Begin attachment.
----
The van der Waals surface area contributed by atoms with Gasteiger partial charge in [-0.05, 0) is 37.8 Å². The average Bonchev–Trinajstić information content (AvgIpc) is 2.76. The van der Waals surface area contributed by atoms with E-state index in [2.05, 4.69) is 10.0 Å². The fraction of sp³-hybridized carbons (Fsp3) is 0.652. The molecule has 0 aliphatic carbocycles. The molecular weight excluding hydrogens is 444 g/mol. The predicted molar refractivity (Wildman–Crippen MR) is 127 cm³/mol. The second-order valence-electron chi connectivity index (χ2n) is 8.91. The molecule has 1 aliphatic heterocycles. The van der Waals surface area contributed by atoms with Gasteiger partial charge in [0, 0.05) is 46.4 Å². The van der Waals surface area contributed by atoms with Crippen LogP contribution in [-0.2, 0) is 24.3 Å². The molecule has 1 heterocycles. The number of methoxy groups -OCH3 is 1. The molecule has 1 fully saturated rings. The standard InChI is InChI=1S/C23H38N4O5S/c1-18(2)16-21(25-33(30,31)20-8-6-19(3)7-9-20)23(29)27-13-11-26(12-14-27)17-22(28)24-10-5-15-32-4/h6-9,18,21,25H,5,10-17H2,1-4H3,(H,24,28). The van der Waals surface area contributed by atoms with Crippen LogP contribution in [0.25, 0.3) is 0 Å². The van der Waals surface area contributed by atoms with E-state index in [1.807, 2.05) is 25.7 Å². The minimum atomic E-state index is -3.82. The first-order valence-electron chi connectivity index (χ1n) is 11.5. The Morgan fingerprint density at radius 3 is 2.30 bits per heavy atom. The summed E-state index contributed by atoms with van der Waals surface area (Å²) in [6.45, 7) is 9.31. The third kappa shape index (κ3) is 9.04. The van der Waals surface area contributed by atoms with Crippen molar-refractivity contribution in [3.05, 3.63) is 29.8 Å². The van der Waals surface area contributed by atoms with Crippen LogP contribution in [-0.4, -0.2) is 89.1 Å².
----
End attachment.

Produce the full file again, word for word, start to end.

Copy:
The van der Waals surface area contributed by atoms with Gasteiger partial charge in [-0.05, 0) is 37.8 Å². The average Bonchev–Trinajstić information content (AvgIpc) is 2.76. The van der Waals surface area contributed by atoms with E-state index in [2.05, 4.69) is 10.0 Å². The fraction of sp³-hybridized carbons (Fsp3) is 0.652. The molecule has 0 aliphatic carbocycles. The molecular weight excluding hydrogens is 444 g/mol. The predicted molar refractivity (Wildman–Crippen MR) is 127 cm³/mol. The second-order valence-electron chi connectivity index (χ2n) is 8.91. The molecule has 1 aliphatic heterocycles. The van der Waals surface area contributed by atoms with Gasteiger partial charge in [0, 0.05) is 46.4 Å². The van der Waals surface area contributed by atoms with Crippen LogP contribution in [-0.2, 0) is 24.3 Å². The molecule has 1 heterocycles. The number of methoxy groups -OCH3 is 1. The molecule has 1 fully saturated rings. The standard InChI is InChI=1S/C23H38N4O5S/c1-18(2)16-21(25-33(30,31)20-8-6-19(3)7-9-20)23(29)27-13-11-26(12-14-27)17-22(28)24-10-5-15-32-4/h6-9,18,21,25H,5,10-17H2,1-4H3,(H,24,28). The van der Waals surface area contributed by atoms with Crippen LogP contribution in [0.25, 0.3) is 0 Å². The van der Waals surface area contributed by atoms with E-state index in [1.807, 2.05) is 25.7 Å². The minimum atomic E-state index is -3.82. The first-order valence-electron chi connectivity index (χ1n) is 11.5. The Morgan fingerprint density at radius 3 is 2.30 bits per heavy atom. The summed E-state index contributed by atoms with van der Waals surface area (Å²) in [6.45, 7) is 9.31. The third kappa shape index (κ3) is 9.04. The van der Waals surface area contributed by atoms with Crippen molar-refractivity contribution in [3.05, 3.63) is 29.8 Å². The van der Waals surface area contributed by atoms with Crippen LogP contribution in [-0.4, -0.2) is 89.1 Å².